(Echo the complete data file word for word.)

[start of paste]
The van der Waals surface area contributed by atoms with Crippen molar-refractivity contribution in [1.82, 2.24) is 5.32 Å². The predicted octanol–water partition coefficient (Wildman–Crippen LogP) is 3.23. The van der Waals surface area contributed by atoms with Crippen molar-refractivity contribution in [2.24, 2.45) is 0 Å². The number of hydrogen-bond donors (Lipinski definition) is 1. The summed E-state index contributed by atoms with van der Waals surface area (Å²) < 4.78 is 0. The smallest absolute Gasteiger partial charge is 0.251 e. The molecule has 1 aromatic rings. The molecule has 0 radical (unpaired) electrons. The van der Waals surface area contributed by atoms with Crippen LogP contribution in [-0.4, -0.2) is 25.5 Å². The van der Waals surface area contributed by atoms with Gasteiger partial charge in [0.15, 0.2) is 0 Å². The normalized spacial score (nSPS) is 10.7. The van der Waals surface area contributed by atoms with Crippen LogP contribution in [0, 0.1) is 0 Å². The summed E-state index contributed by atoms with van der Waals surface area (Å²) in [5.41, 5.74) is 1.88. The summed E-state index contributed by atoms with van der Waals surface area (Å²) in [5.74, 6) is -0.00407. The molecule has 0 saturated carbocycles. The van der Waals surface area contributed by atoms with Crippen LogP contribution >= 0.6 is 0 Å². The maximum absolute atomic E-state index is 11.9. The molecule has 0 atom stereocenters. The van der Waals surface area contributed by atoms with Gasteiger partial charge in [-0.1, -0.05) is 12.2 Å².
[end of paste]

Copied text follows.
The van der Waals surface area contributed by atoms with Crippen molar-refractivity contribution in [1.82, 2.24) is 5.32 Å². The predicted octanol–water partition coefficient (Wildman–Crippen LogP) is 3.23. The van der Waals surface area contributed by atoms with Crippen molar-refractivity contribution in [2.24, 2.45) is 0 Å². The number of hydrogen-bond donors (Lipinski definition) is 1. The summed E-state index contributed by atoms with van der Waals surface area (Å²) < 4.78 is 0. The smallest absolute Gasteiger partial charge is 0.251 e. The molecule has 1 aromatic rings. The molecule has 0 radical (unpaired) electrons. The van der Waals surface area contributed by atoms with Crippen LogP contribution in [-0.4, -0.2) is 25.5 Å². The van der Waals surface area contributed by atoms with Gasteiger partial charge in [0.15, 0.2) is 0 Å². The normalized spacial score (nSPS) is 10.7. The van der Waals surface area contributed by atoms with Crippen LogP contribution in [0, 0.1) is 0 Å². The summed E-state index contributed by atoms with van der Waals surface area (Å²) in [5.41, 5.74) is 1.88. The summed E-state index contributed by atoms with van der Waals surface area (Å²) in [5.74, 6) is -0.00407. The molecule has 0 saturated carbocycles. The van der Waals surface area contributed by atoms with Crippen LogP contribution >= 0.6 is 0 Å². The maximum absolute atomic E-state index is 11.9. The molecule has 0 atom stereocenters. The van der Waals surface area contributed by atoms with Gasteiger partial charge in [-0.1, -0.05) is 12.2 Å².